Plastics harm our health and destroy our planet

What's At Stake

Plastics are everywhere. They are littering our beaches, choking marine life, poisoning communities at the fence line of petrochemical facilities, leaching into our food and water supplies, and ending up in our bodies. They are also major contributors to climate change. As a result, plastics are destroying our planet and harming our health.  

According to the Environmental Protection Agency, global annual production of plastic and plastic waste has more than doubled in the last 20 years alongside ever-growing rates of plastic consumption. Continuing to manufacture and use plastics at anywhere close to the current scale will undermine our climate progress, threaten the health of all people – especially those on the frontlines of petrochemical manufacturing and disposal facilities, and contribute to the biodiversity crisis. 

The EPA has acknowledged the negative impact that plastic pollution has on our environment and on public health, with underserved and overburdened communities being hit the hardest. That is why it released its Draft National Strategy to Prevent Plastic Pollution and the agency is listening to public feedback.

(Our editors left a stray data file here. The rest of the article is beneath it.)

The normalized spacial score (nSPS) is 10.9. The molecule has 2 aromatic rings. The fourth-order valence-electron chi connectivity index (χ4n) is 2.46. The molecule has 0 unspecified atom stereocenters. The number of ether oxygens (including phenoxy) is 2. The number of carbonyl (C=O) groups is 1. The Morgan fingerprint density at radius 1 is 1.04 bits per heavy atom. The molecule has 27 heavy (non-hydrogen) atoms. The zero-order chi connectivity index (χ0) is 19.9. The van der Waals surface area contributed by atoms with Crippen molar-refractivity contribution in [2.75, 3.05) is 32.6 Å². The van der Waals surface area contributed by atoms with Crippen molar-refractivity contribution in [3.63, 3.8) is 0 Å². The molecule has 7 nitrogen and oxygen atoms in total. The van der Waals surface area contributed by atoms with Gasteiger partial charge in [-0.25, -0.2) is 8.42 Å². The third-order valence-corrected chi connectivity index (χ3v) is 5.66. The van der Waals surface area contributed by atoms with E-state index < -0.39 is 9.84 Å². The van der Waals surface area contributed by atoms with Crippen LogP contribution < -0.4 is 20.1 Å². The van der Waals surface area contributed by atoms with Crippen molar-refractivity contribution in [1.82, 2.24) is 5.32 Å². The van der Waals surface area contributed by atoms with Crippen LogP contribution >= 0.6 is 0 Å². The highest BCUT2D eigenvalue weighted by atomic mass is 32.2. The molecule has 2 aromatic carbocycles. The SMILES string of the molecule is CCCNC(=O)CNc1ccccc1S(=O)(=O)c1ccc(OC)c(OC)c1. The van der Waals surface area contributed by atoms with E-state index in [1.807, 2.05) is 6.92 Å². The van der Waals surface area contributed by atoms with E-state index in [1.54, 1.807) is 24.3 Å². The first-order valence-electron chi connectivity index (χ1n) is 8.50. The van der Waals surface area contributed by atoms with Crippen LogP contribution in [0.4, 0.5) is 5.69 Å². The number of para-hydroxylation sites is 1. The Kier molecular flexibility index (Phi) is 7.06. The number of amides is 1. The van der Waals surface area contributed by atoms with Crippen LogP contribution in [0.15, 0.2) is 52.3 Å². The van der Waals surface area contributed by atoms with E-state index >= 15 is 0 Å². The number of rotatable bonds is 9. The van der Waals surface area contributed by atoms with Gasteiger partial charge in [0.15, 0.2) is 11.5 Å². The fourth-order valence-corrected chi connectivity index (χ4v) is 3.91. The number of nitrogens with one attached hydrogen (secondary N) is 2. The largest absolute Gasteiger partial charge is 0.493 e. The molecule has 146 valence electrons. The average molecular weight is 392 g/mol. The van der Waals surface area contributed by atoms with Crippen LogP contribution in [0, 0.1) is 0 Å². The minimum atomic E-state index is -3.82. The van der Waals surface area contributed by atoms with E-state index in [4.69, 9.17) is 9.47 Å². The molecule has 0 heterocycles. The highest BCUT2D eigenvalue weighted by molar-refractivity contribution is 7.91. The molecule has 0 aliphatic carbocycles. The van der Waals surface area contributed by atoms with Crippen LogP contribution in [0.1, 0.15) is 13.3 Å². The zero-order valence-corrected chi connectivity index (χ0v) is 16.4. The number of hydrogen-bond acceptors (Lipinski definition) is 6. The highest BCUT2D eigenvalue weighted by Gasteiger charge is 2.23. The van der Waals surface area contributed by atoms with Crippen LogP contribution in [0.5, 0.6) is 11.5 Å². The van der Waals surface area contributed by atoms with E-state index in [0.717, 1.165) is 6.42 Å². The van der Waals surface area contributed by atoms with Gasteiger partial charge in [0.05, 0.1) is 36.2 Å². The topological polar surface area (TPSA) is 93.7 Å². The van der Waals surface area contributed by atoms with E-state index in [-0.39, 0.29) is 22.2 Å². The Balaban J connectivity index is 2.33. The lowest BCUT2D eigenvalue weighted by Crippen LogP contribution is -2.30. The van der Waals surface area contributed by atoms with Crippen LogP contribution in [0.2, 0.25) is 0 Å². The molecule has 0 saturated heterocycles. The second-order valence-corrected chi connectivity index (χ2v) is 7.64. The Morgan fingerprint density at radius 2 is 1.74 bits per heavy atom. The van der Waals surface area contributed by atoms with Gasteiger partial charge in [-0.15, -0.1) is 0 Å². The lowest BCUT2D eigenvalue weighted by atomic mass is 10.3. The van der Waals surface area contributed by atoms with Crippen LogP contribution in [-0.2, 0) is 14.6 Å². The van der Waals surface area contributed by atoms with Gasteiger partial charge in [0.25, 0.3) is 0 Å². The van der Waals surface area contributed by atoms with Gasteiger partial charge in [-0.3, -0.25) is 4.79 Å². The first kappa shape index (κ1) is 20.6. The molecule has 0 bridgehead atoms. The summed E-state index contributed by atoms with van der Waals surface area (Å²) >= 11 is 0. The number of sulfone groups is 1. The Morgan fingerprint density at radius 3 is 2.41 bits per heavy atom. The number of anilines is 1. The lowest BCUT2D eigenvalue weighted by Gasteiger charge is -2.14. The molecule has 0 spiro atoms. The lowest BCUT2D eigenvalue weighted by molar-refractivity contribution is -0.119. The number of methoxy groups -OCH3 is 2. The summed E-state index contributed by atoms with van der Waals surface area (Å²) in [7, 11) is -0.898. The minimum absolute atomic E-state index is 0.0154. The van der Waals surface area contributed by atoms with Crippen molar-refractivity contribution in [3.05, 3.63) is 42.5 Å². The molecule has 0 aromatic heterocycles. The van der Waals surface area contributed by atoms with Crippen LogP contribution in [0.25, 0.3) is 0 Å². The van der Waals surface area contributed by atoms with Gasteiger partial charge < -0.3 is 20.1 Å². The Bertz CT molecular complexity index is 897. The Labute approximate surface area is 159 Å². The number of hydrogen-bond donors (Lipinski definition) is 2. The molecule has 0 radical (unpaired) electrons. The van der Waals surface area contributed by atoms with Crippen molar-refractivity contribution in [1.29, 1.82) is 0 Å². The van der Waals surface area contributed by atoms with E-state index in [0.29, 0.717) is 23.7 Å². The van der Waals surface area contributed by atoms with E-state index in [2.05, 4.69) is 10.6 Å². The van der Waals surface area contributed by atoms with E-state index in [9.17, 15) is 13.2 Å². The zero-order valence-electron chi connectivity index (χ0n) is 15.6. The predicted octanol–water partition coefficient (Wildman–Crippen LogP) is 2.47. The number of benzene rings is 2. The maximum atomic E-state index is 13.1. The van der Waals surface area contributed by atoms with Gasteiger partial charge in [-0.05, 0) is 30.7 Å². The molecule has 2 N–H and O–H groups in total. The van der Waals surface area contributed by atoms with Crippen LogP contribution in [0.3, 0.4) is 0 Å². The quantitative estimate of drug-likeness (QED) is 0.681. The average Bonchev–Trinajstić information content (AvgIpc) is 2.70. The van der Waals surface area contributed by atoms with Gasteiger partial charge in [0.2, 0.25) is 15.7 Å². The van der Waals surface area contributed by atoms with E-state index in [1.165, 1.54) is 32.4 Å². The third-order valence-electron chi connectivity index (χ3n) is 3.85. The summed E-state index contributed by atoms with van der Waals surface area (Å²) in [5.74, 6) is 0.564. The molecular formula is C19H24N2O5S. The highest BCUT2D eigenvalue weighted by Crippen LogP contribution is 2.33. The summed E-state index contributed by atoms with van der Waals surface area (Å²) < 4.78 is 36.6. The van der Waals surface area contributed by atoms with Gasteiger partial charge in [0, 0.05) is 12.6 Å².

The EPA’s current draft strategy is a good step in recognizing the critical role that the U.S. plays in addressing the plastic pollution problem, however, it is far too limited and lacks the bold goals that are needed to truly address the climate, health, and biodiversity harms caused by plastics across their lifecycle.  

Unfortunately, this draft fails to address the serious climate impacts of producing plastics, especially with the buildout of new and expanded facilities to make petrochemicals – chemicals made from oil and gas that are the building blocks of plastics and which oil and gas producers hope will create ongoing demand for their climate-harming products as we shift to renewable sources of energy. It understates the human health risks of plastics in the manufacturing process, the chemical additives used to produce plastics that leach out of the product and into our bodies, and our exposure and absorption of microplastics.  

This administration has made bold commitments on climate and environmental justice, but its draft strategy on plastics must be more ambitious to reach those goals. Join Earthjustice in urging the EPA to adopt a strategy that calls for the reduction and eventual phaseout of any non-essential manufacturing and use of plastics. 

Bottle caps are collected to be sent to a recycling factory for processing in Nakon Pathom, Thailand.
Plastic bottle caps. (Paula Bronstein / Getty Images)

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